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(P) ISIS Publishing Ltd, 1996; Copyright © Terry and Lyn Pratchett, 1994
I was disappointed by the audio quality of this book. It was clearly copied from a tape (at one point they failed to edit out a the narrator announcing: "side 3") This is fairly disappointing since you get low level white noise throughout the length of the book. Audible.com usually delivers books at almost CD quality, and this one was just not there.
The book itself is not one of Pratchett's best(still good though). The events in it follow those in "Mort" and "Reaper Man" and precede those in "Hogfather." You do not need to read those to enjoy this one though, the story stands up quite well on it's own.
The book was good: Susan and Death are pretty awesome, as are The Band With Rocks In boys. Maybe not one of Pratchett's best novels, but still entertaining.
However, as another reviewer pointed out, getting this on tape would have better quality than this version. It was obviously brought over from a set of cassettes, as it includes long pauses between the "tapes" (not the files). There is even an "end of cassette 1" type message at one point.
I was disappointed that I used a credit on this one. If I'd known about the quality in advance, I would have just picked up a copy of the book and skipped this recording until it was redone.
There's a whole lot of shakin' going on when a champion harpist goes to Ahnk-Morpork to pursue his musical genius. He quickly runs afoul of the Musicians' Guild and when a troll accidentally destroys his ancient harp, it looks like the big, wicked city has devoured another country boy. But instead, with the help of a dwarf horn player and an apologetic troll rock smasher, our hero goes in search for a another instrument. In a strange used instrument shop, he finds an ancient guitar and the Ahnk-Morpork has its first Guitar Hero.
When the guitar begins to play, music will never be the same. Groupies abound, wizards slick back their hair and channel James Dean, the Unseen University librarian gets funky on the organ, and Death's grand-daughter intercedes to save the ax-man from the traditional early death of guitar heroes.
Great fun for early Rock and Roll fans, as you play name that tune from the mono 45, Hot Wax days of rock.
I really enjoyed this book and it drew many smiles and chuckles from me as I caught the jokes and word play. It was a little slow getting started, but once the story kicked in, it was very entertaining. If you like rock & roll, you'll enjoy all the references and side jokes. I thought of one friend immediately that I'd want to share the book with. I think it wouldn't have the same kick in printed form, though. The voices and reading are really great.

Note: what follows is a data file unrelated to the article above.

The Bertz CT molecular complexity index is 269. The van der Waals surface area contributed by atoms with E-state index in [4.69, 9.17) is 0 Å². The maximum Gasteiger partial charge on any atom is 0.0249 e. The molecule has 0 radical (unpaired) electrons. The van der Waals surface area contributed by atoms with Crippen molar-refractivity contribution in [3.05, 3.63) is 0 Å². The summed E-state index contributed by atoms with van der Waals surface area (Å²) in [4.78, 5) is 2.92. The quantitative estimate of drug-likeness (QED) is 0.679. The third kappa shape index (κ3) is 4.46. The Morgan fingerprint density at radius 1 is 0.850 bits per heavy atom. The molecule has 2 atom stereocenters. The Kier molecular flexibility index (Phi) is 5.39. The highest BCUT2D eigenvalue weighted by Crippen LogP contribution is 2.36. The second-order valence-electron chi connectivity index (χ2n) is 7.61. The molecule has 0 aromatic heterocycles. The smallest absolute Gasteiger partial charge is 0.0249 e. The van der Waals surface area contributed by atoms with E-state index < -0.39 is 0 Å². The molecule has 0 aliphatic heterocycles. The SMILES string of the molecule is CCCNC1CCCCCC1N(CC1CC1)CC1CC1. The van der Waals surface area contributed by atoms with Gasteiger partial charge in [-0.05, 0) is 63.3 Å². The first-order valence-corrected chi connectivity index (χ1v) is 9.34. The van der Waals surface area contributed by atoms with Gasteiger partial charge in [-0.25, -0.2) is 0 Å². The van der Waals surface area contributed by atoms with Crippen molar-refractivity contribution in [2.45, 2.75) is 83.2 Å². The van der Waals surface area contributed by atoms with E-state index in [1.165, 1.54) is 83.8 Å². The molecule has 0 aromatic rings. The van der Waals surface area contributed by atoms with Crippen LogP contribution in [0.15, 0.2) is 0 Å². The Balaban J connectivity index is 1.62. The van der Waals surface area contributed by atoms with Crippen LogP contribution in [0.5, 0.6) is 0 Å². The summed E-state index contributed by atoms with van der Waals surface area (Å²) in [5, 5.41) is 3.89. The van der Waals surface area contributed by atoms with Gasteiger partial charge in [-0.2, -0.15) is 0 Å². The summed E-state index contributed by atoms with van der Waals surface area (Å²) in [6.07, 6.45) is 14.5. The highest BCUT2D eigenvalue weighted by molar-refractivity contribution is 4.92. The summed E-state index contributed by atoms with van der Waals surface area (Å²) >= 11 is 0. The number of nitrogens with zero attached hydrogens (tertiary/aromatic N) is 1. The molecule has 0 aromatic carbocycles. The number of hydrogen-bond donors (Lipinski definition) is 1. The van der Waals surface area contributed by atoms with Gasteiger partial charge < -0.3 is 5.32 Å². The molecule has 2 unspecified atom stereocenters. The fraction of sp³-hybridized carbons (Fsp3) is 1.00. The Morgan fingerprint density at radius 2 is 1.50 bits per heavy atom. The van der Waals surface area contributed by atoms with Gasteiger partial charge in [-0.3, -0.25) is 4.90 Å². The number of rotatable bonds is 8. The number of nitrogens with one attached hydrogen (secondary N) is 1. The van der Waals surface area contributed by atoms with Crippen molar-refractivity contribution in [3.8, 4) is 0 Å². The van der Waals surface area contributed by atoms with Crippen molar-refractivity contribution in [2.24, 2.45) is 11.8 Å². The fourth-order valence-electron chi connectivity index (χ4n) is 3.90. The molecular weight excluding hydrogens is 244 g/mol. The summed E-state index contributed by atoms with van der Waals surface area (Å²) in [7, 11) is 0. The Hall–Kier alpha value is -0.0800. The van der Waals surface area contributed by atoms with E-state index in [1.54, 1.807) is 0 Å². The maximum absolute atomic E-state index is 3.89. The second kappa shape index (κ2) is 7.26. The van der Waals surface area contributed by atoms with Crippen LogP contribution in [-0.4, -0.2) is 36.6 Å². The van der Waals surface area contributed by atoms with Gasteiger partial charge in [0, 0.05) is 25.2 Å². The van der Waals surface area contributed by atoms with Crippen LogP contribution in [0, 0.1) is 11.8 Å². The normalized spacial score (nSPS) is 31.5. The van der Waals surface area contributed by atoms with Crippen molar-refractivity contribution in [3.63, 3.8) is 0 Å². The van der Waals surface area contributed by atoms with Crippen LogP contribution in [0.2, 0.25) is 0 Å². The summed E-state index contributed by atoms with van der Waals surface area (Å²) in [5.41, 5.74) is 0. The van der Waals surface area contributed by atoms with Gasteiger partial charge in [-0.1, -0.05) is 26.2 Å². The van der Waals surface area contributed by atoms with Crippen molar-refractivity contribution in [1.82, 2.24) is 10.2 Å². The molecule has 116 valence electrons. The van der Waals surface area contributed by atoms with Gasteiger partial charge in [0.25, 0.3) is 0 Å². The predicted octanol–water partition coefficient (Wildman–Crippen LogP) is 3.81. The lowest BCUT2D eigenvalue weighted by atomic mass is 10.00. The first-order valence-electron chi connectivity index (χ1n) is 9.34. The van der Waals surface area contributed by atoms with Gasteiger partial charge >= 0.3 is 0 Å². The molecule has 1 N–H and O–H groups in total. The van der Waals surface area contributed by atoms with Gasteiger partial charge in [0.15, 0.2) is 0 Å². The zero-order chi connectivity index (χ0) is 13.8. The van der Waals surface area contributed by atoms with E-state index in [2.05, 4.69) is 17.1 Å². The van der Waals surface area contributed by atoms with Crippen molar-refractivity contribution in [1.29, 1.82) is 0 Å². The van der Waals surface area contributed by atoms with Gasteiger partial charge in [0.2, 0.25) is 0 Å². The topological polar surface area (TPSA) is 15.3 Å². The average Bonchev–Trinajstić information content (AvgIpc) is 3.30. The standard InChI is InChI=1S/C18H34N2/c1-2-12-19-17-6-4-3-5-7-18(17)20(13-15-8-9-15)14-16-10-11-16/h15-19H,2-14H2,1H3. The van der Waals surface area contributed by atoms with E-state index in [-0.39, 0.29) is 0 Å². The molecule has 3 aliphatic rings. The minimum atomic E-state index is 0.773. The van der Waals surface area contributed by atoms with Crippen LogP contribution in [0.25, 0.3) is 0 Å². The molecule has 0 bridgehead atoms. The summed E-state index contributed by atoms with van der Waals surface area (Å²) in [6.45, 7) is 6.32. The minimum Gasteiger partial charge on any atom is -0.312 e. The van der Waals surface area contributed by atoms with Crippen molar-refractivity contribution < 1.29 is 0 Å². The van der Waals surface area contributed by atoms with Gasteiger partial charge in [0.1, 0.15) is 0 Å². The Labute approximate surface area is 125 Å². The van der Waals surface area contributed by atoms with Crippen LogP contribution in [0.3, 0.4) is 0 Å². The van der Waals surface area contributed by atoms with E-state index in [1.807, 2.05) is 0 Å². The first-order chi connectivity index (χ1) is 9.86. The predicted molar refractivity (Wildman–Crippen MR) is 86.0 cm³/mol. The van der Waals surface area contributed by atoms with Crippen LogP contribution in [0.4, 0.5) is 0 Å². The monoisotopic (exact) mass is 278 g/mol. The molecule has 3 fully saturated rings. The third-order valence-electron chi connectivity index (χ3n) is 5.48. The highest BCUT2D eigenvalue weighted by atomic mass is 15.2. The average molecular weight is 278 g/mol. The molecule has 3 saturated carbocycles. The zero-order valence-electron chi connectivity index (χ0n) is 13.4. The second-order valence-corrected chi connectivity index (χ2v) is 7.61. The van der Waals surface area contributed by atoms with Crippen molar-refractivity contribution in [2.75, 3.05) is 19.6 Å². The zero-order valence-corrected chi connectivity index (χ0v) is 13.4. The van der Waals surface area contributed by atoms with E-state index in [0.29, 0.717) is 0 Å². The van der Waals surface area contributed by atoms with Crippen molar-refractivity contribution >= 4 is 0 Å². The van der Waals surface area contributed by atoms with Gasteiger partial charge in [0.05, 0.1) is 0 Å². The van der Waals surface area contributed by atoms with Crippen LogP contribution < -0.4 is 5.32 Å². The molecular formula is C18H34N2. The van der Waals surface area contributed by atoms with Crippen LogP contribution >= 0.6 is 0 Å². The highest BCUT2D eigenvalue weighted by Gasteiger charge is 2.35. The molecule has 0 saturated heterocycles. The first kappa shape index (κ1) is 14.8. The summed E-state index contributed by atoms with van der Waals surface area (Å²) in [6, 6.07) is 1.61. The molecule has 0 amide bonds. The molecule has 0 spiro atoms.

Terry Pratchett rewrites music history in typical Disk world fashion.
Totally outa site.
Read it / listen to it and enjoy it. One of the best readings of Terry Pretchett's disk world novels available. You will never listen to music quite the same way again.
This is a good book but definitely NOT one of Pratchett's best (and I generally LOVE the books involving Susan and Death).
My main problem, other than the story itself-which, again, was good but not fantastic-was the narrator.
Nigel Planer makes Susan sound like a snob with a head cold. Considering the fact that she is featured prominently this gets annoying very quickly. As for the overall quality of the recording, it seems to me that ones with Stephen Briggs are SO much better (I have the electronic/iPod version).
I suppose it's a matter of taste (I really believe that Briggs does a better job at ALL the characters) but Planer's females are unforgivable.
Unfortunately, i've already downloaded all the Briggs read books so now i'm forced to go with Planner.
I listened to this after hearing of Sir Terry's passing, and it is everything I love about his books: witty, charming, insightful, and just when you think it is simple fluff, poignant enough to take your breath away. My only regret is that it is an old production and the sound quality newton.k12.vt.us editing detracts from the pure pleasure of the story.
This isn't my favorite book in the Discworld canon, but any book that brings us more about Death and Susan Sto Helit is worthwhile in my world.
I found the "music with rocks in" theme a little heavy-handed for my tastes. But listening to Nigel Planer is always fun. And Death gets to be awesome, as usual.
I want to be Susan Sto Helit when I grow up. Either her or Nanny Ogg. :)
This is one of the Death-oriented stories. It is the second Pratchett book I have read (the first being Mort), and it offers another delightful romp into his Discworld.
I enjoy this style of writing -- Pratchett is right up there with the irreverent, witty fun of Douglas Adams. While I cannot rate this book as highly as I did Mort, it was a good story. I did sense that this book (#14 in the series) was making some in-joke references that I wasn't able to appreciate, given the only other Discworld novel I had read was #4. However, my lack of familiarity of what (I assume) had happened in other books did not diminish my overall enjoyment of this story. However, if you haven't already, I strongly suggest you read the Mort book first, as there are a number of references there and the stories are linked.
And, if you are a "A Rectangular Thyng" who is completely unimpressed/unaware of Rock and Roll, you might want to give this one a pass too.
Otherwise, a fun, recommended book. And again, Nigel Planer, the narrator, does an AMAZING job. He alone makes the purchase worthwhile.
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